Over time, though, he remained uneasy. He noticed that the noises he couldn’t get comfortable with also seemed to really upset the cat. She’d follow them with her eyes rather than her ears, sitting dead still with her tail puffed up, watching as faint scratches moved along behind the walls. He thought it was a mouse, which would explain her interest. It was in the ceiling, too, and she’d sit on the bed and stare up at it as he slept. But nowhere was it worse than in the living room closet: The cat was always sniffing around the bottom of the door, so that’s where he put traps to catch the mice or…whatever it was.
He tried to tune it out, doing his best not to pay attention to the way his cat was obsessed with the scratching. The sound was just part of his home. Then, one night, he fell asleep watching a movie; the sudden silence when it ended was partly what woke him, but mostly…it was the faint creaking sound, like someone opening a door. No matter what other noises your home makes, you always recognize a door opening.
Looking around, he saw the closet standing ajar. His cat was growling, inching toward it like she was stalking another feline, ready for a fight. Then she pounced, racing into the closet and setting up a wild caterwaul as she seemed to attack something inside.
And the door snapped shut.
He really didn’t think about it; he just reacted, leaping to his feet and lunging across the living room. The knob was blazing hot as he jerked the door back open. His cat scrambled back outside, ears flat and tail low in terror as she ran for cover. But that wasn’t what had his attention, anymore: He looked into the closet, and there, in the darkness, he saw…something. Something that shouldn’t have been there. Something with eyes that faintly reflected the dim light of the television, like an animal’s, and the faintest suggestion of claws on too many long, long fingers.
Slamming the door, he snatched up his frightened cat and his keys, running barefoot to his car, and spent the night at a friend’s. The very next day, he moved out, enlisting his buddies to help and refusing to be alone in the apartment, or to still be there by nightfall. He expected an argument from his landlord when he told the guy he was breaking his lease, but to his surprise, the other man seemed fairly sympathetic.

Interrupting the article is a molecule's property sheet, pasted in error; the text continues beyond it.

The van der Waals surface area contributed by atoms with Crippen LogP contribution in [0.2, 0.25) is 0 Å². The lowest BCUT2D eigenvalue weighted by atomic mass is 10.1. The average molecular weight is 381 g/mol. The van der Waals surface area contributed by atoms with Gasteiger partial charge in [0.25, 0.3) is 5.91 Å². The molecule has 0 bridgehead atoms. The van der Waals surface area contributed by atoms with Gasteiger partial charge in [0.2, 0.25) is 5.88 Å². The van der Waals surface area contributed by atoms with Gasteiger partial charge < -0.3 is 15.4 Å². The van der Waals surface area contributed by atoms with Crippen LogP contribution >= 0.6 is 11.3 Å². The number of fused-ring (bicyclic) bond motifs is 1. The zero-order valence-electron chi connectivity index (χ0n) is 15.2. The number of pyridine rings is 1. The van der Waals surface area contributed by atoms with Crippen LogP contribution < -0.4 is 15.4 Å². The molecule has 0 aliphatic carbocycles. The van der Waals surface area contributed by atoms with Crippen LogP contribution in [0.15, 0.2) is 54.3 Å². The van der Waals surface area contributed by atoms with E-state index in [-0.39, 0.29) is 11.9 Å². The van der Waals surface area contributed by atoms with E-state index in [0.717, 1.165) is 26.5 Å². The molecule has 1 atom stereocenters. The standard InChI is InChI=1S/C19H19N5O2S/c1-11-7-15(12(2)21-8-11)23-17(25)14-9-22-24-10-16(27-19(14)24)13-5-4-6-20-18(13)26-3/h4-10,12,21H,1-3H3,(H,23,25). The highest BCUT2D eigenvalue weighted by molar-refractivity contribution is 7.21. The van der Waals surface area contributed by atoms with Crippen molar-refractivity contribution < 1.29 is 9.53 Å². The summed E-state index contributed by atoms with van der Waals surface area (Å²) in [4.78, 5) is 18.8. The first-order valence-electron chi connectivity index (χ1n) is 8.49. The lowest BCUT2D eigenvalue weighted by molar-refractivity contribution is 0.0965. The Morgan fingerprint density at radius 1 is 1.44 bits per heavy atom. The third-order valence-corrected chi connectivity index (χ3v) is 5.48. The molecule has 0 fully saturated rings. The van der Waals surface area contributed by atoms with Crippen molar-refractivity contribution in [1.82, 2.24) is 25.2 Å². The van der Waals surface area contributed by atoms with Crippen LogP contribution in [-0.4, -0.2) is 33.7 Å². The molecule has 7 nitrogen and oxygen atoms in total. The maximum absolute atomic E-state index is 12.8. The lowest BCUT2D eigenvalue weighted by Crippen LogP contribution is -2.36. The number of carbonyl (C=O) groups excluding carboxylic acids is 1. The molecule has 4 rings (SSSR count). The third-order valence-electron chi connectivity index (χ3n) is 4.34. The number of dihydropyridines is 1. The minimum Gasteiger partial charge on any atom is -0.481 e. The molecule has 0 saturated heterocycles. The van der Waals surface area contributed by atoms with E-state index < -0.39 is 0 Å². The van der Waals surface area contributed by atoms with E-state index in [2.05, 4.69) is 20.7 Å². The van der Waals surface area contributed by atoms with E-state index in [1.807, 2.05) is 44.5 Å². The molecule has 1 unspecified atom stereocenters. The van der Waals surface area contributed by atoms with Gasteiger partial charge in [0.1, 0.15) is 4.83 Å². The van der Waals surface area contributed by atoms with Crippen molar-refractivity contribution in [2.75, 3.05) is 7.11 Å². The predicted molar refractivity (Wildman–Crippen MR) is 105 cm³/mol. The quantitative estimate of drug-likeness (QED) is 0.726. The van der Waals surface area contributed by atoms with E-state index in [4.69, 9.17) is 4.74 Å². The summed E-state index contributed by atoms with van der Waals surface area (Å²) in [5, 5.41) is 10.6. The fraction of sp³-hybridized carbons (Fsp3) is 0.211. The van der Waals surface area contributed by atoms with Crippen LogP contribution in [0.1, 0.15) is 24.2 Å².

“Well, it’s rough,” the landlord admitted, “but college students come and go. Nobody stays for long in that apartment—they always complain about weird noises—so…I’m used to it. At least you didn’t lose your cat! Kids can be so irresponsible, leaving the door or the window open or whatever. Pets disappear all the time around that place. You have to be careful; never know who’s hanging around that might just pick them up.”
The words stuck with him as he went shopping for a new place, and for a long time afterward. All he could think about was, it was no wonder the apartment never really felt like home…because it was already somebody else’s.
Anyone who’s ever gotten in trouble with the law over a petty crime will tell you that it doesn’t pay. The rush of stealing a man’s wallet from his back pocket only lasts a few moments. Sometimes it’s sooner, sometimes later, but more often than not, small-timers get caught and realize that the consequences are much more than they bargained for. Some people only learn the hard way.
Standing before an eroded, illegible headstone in a Rowan County cemetery were two men, each with a shovel in their right hand and a lantern in their left. The night sky, overhead, was mostly clear, but the new moon hid its light from the world below. They placed their lamps atop the crumbling headstone, broke the first patch of soil, and got to work.
Their goal would’ve been clear to anyone watching: They were about to disturb the everlasting slumber of the body, below. Those who know the story often speculate that the men believed something valuable to be hidden within the casket, but when the pair, themselves, were asked, the men were too distraught to explain. They always only ever talked about one part of the story: The part where they claimed to have met one of the Devil’s pets.